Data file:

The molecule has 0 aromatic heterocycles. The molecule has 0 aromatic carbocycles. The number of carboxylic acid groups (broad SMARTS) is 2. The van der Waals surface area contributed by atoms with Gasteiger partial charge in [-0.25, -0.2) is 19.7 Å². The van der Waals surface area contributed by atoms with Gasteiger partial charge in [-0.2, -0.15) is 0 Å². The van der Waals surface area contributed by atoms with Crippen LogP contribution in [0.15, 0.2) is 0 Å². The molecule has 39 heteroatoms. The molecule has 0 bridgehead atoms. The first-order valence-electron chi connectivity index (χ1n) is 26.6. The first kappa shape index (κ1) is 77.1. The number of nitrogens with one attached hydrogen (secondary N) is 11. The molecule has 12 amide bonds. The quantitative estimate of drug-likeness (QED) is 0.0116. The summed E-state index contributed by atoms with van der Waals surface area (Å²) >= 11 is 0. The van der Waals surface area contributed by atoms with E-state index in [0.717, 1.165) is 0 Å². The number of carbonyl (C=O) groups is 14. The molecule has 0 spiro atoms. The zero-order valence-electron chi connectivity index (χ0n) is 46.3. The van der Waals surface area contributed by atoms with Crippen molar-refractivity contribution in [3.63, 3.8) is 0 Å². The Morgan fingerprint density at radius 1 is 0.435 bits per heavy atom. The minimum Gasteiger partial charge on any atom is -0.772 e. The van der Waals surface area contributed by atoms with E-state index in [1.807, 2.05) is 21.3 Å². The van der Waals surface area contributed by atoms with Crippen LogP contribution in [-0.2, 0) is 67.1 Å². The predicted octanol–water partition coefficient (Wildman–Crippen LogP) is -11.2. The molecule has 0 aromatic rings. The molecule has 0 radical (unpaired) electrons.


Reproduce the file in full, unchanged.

The molecule has 0 aromatic heterocycles. The molecule has 0 aromatic carbocycles. The number of carboxylic acid groups (broad SMARTS) is 2. The van der Waals surface area contributed by atoms with Gasteiger partial charge in [-0.25, -0.2) is 19.7 Å². The van der Waals surface area contributed by atoms with Gasteiger partial charge in [-0.2, -0.15) is 0 Å². The van der Waals surface area contributed by atoms with Crippen LogP contribution in [0.15, 0.2) is 0 Å². The molecule has 39 heteroatoms. The molecule has 0 bridgehead atoms. The first-order valence-electron chi connectivity index (χ1n) is 26.6. The first kappa shape index (κ1) is 77.1. The number of nitrogens with one attached hydrogen (secondary N) is 11. The molecule has 12 amide bonds. The quantitative estimate of drug-likeness (QED) is 0.0116. The summed E-state index contributed by atoms with van der Waals surface area (Å²) >= 11 is 0. The van der Waals surface area contributed by atoms with E-state index in [0.717, 1.165) is 0 Å². The number of carbonyl (C=O) groups is 14. The molecule has 0 spiro atoms. The zero-order valence-electron chi connectivity index (χ0n) is 46.3. The van der Waals surface area contributed by atoms with Crippen molar-refractivity contribution in [3.63, 3.8) is 0 Å². The Morgan fingerprint density at radius 1 is 0.435 bits per heavy atom. The minimum Gasteiger partial charge on any atom is -0.772 e. The van der Waals surface area contributed by atoms with E-state index in [1.807, 2.05) is 21.3 Å². The van der Waals surface area contributed by atoms with Crippen LogP contribution in [-0.2, 0) is 67.1 Å². The predicted octanol–water partition coefficient (Wildman–Crippen LogP) is -11.2. The molecule has 0 aromatic rings. The molecule has 0 radical (unpaired) electrons.